- ED shields defaulted student loans during pandemic
- New Mexico colleges partner to increase efficiencies
- QCC helps students in closure of four-year college
- Dual enrollment on the rise in Illinois
- Aspen Prize winner to be announced in May
ED shields defaulted student loans during pandemic
The U.S. Education Department on Tuesday extended its pause on federal student loan interest and collections to all defaulted loans in the Federal Family Education Loan (FFEL) Program.
ED announced it is expanding the 0% interest rate and pause of collections to 1.14 million borrowers who defaulted on a privately held FFEL Program loan. This action will protect more than 800,000 borrowers who were at risk of having their federal tax refunds seized to repay a defaulted loan, according to the department. The relief will be made retroactive to March 13, 2020, which is when the pandemic started.
ED said it will work to automatically return any tax refunds seized or wages garnished over the past year. In addition, any of these loans that went into default since March 13, 2020, will be returned to good standing.
The new action extends steps already taken by the Biden administration to help federal student loan borrowers. Those steps include pausing student loan interest, repayment and collections activity for tens of millions of borrowers with loans held by the department through Sept. 30, 2021.
New Mexico colleges partner to increase efficiencies
Five public New Mexico community colleges have established a 501(c)3 nonprofit organization to share decision-making and technology across institutions.
The Collaborative for Higher Education Shared Services (CHESS) will provide an organizational structure that allows the colleges to tap the efficiencies of a true college system while retaining their independence and unique connection to their local communities and local culture.
The participating colleges, which announced their partnership earlier this year, are Clovis Community College, San Juan College (SJC), Santa Fe Community College, Central New Mexico Community College and Northern New Mexico College
“This integrated approach will have numerous benefits, including increasing efficiencies in the application and financial aid processes and providing students with increased flexibility to take courses at multiple colleges. We are excited to be a part of an effort that will have such a positive impact on our students’ futures,” said SJC President Toni Hopper Pendergrass, who also serves on the board of directors of the American Association of Community Colleges.
QCC helps students in closure of four-year college
Quinsigamond Community College (QCC) will open its doors to students of a nearby private four-year college that will close after the spring semester.
Becker College in Worcester, Massachusetts, announced Monday that it will permanently close at the end of this academic year, noting that the effects of the pandemic added to financial challenges it already faced.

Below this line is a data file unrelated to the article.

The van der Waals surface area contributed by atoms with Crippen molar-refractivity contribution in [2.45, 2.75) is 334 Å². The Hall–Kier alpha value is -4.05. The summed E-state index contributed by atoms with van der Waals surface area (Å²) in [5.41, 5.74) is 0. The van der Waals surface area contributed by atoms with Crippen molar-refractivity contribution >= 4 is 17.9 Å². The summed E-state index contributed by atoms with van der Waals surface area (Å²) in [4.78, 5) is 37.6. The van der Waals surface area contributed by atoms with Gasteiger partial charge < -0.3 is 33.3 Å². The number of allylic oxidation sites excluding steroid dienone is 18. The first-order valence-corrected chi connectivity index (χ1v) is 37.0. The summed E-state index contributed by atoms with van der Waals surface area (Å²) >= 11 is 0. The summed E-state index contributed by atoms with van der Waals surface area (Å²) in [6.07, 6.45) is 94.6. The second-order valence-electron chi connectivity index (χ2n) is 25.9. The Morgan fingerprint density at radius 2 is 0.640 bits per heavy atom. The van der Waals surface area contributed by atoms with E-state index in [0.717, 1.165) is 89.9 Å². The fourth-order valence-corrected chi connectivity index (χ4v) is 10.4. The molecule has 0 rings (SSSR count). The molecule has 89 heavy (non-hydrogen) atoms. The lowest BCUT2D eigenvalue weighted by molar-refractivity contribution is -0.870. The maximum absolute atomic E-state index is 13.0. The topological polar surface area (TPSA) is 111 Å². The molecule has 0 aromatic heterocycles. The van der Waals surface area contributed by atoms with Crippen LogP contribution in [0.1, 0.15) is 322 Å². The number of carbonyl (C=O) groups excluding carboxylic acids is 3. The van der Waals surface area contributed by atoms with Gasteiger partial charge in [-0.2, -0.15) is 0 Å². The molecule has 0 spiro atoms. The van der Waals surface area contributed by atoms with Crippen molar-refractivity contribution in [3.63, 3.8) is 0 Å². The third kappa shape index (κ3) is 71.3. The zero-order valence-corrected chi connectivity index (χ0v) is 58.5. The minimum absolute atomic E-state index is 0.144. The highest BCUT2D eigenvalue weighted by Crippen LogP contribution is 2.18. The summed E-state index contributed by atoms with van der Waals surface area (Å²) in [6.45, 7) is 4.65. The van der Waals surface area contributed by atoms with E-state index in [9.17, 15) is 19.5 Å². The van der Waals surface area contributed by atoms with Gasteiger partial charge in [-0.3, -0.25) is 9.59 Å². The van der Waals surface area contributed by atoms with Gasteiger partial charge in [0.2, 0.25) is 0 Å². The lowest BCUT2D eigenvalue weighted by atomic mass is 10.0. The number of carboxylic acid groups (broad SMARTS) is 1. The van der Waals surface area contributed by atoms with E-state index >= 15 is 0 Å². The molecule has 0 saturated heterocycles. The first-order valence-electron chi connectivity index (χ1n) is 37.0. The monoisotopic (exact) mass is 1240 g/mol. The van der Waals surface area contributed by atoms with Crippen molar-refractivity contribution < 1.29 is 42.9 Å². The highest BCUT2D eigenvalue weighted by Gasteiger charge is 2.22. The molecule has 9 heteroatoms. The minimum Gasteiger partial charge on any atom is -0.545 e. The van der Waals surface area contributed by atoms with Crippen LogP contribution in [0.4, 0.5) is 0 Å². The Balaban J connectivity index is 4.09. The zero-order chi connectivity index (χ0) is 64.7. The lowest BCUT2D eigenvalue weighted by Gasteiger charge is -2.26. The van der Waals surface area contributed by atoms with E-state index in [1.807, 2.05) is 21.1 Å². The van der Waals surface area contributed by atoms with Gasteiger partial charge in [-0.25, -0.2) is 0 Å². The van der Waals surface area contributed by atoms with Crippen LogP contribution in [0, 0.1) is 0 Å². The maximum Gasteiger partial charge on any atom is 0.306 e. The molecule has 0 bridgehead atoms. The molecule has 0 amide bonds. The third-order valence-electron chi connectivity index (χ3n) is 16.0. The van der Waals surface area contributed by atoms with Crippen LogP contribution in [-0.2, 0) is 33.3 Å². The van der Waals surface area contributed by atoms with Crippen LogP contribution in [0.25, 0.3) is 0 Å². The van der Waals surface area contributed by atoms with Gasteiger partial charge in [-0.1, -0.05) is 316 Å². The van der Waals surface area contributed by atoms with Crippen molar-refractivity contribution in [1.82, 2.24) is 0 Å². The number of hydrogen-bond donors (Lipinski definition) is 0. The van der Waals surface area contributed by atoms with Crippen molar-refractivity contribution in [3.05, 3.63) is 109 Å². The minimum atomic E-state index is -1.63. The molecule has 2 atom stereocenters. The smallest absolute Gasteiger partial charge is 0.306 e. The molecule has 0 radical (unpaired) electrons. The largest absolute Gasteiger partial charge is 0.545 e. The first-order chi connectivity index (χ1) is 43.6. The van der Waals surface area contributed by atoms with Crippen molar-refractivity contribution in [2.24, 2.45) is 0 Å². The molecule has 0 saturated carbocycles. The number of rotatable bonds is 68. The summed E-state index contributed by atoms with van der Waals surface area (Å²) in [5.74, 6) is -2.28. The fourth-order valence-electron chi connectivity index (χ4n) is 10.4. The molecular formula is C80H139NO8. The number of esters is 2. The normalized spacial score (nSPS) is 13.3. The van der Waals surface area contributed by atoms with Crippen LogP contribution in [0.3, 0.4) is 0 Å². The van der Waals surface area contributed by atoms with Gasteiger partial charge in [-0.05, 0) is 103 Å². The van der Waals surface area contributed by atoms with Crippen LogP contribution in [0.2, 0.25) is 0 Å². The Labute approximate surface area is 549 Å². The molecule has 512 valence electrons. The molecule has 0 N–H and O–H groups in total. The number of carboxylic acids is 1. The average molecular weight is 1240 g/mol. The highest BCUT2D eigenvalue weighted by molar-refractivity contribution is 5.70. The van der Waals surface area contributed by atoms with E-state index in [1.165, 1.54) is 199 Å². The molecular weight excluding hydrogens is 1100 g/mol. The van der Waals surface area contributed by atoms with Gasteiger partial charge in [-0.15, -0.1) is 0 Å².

“It is with a heavy heart that we learned of the impending closing of Becker College, one of the oldest institutions of higher education in our region. Becker has made a profound and lasting impression on our community and many QCC transfer students,” said QCC President Luis Pedraja.
QCC has established transfer articulation agreements for Becker students into the following programs: business administration; criminal justice; early childhood education; early childhood education (birth through eight years old); and nurse education.
In addition to the programs listed in the MOU, many of Becker’s programs can easily transfer to QCC, such as its well-known video-game design program. QCC already has a robust gaming program, as well as an esports team, formed during the start of the pandemic.
Dual enrollment on the rise in Illinois
A new report from the Illinois Community College Board (ICCB) found that high school students who took dual credit completed college at a rate 20% higher than students who did not take dual credit. The finding was especially true for those who are traditionally underserved in higher education.
Over the last decade, Illinois’ Dual Credit Program has seen a steady enrollment increase of more than 5.9% annually with more than 500,000 students earning over 3.1 million college credits while still in high school. In fiscal year 2020, the Illinois community college system recorded a total of 69,299 high school students enrolled in dual-credit courses. Currently, all Illinois community colleges offer dual-credit courses, according to ICCB.
Aspen Prize winner to be announced in May
The Aspen Institute will announce on May 18 the winner and runners-up of its $1 million Aspen Prize for Community College Excellence.
The virtual event will showcase how the best community colleges achieve equitable student success outcomes, the difference they make to our nation’s communities and how they change lives, according to Aspen. U.S. Education Secretary Miguel Cardona is the featured speaker. Registration is free.
Last summer, Aspen announced the 10 finalists for its 2021 Aspen Prize, which include four two-year colleges from Texas and a Kentucky college that has been a finalist in five of the six award cycles.